Dance Of Death


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Dance Of Death

For the ones who really love to dance- Beware! If you go really crazy over it, you might die.

What? Where?

Apparently, Frau Troffea started dancing on a hot summer day in the streets for no reason in Strasbourg in 1518. Not just that, but she continued to dance for 6-7 days at a stretch and ultimately died. The “disease” spread like flu, and others kept joining her. Within a month, there were about 400 people affected by the mysterious disease, and most of them died of heart attack, stroke or exhaustion.

Where else?

So this inexplicable urge to dance was not just limited to Strasbourg, but it spread to Switzerland, Germany and Holland, though few were as large or deadly as the one triggered in 1518. The Strasbourg dancing plague, which definitely sounds like a legendary tale, is well recorded in 16th-century books.

In the year 1374, way before the 1518 plague, this same mania scattered along the valley of the River Rhine. It took 6-7 good months for the plague to subside. Slowly it spread to Netherlands, Germany and France too.

Not many years before the 1518 plague hit, an equally strange compulsion had gripped a nunnery in the Spanish Netherlands. In 1491, several nuns were ‘possessed’ by devilish mannerisms. They raced around like dogs, jumped out of trees in imitation of birds or meowed and clawed their way up tree trunks in the way cats do. This was not really limited to nuns, but they were the ones affected in large numbers.

Precautions that they took

The dancing plague’s precaution was strangely very similar to the plague itself. The disease was considered to be its own cure. The local physicians, who ruled out astrological and supernatural causes,  announced that the plague was a ‘natural disease’ caused by ‘hot blood’. And the cure was to dance more instead of bleeding. Wooden stages, Guildhalls and bands were arranged for the afflicted. The authorities did this because they believed that the dancers would only recover if they danced night and day continuously.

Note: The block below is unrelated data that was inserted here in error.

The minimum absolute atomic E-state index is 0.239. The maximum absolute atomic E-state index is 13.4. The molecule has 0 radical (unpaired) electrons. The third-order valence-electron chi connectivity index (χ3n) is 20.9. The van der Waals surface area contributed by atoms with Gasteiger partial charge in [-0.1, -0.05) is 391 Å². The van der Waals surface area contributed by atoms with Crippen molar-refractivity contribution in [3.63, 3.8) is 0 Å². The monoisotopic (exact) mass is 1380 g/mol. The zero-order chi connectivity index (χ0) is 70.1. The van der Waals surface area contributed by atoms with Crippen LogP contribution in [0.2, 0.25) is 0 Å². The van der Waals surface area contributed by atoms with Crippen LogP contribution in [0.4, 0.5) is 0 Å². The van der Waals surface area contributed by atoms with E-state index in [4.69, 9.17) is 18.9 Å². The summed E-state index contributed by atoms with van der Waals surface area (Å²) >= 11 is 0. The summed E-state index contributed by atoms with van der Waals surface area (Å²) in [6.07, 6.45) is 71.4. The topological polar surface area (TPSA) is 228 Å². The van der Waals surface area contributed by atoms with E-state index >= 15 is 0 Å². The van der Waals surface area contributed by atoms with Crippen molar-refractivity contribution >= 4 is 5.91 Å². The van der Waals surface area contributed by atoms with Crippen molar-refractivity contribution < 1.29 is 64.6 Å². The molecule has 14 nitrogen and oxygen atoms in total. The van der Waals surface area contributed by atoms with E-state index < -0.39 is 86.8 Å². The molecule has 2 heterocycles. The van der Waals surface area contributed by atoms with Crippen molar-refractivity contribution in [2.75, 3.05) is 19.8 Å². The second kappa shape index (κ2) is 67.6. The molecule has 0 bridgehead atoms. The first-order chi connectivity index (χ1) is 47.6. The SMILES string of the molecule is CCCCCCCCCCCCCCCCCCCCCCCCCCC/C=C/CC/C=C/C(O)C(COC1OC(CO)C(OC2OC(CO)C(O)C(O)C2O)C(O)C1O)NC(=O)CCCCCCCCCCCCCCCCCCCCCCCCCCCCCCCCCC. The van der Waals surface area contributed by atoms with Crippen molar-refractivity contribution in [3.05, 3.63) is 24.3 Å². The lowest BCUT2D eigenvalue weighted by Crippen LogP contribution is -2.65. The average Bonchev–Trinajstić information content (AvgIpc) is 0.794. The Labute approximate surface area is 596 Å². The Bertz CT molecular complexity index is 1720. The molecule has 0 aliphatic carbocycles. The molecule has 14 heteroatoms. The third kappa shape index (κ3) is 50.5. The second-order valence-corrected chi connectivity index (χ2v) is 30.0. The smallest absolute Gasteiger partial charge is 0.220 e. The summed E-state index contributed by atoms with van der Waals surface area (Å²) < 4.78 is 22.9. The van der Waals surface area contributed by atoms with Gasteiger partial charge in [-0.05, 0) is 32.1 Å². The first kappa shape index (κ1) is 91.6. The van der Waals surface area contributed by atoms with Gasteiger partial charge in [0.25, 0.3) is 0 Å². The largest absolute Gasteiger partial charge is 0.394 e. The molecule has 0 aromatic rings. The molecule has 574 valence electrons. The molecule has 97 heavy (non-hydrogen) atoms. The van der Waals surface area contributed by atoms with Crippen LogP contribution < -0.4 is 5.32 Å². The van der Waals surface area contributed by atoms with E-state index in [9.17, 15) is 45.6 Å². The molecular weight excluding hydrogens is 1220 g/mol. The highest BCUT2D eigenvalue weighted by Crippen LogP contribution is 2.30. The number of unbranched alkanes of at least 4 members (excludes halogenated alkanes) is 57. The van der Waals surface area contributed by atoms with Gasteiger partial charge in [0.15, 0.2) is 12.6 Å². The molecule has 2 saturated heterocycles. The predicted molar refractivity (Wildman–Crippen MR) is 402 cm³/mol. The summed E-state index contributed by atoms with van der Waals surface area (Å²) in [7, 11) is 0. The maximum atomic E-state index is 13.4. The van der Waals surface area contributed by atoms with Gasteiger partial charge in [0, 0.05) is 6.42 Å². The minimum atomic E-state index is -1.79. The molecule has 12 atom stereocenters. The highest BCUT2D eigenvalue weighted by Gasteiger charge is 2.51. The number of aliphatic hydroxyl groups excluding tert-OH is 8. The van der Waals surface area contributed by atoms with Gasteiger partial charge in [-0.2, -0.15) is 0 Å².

Theories and reasons assumed.

According to John Waler, who wrote two books about the epidemic, the outbreak was caused by mass psychogenic illness (MPI), a manifestation of mass hysteria that is often preceded by extreme levels of psychological distress. This possible reason for this MPI is Stress-induced psychosis. Having suffered severely in famine and reduced to begging, many had died of starvation. The area was riddled with diseases, including smallpox and syphilis. Waller believes the stress was intolerable, and hence, a mass psychological illness was the outcome.

The Superstitious Idea

The 16th century was a superstitious time, and soon enough, people started questioning the religion and authority of the Church. “Anxiety and false fears gripped the region,” Waller said.

St. Vitus, a Catholic saint, was believed to have the power to curse people with a dancing plague if someone provoked his wrath.

Other theories include the idea that it was caused by Ergot fungus, the organic version of LSD. But ergot is extremely poisonous and could kill. So doctors dismissed the idea of it leading people to dance.

Whatever really caused the plague must have been something weird. As of now, beware of wearing those dancing shoes again lest they might be infected with the plague.



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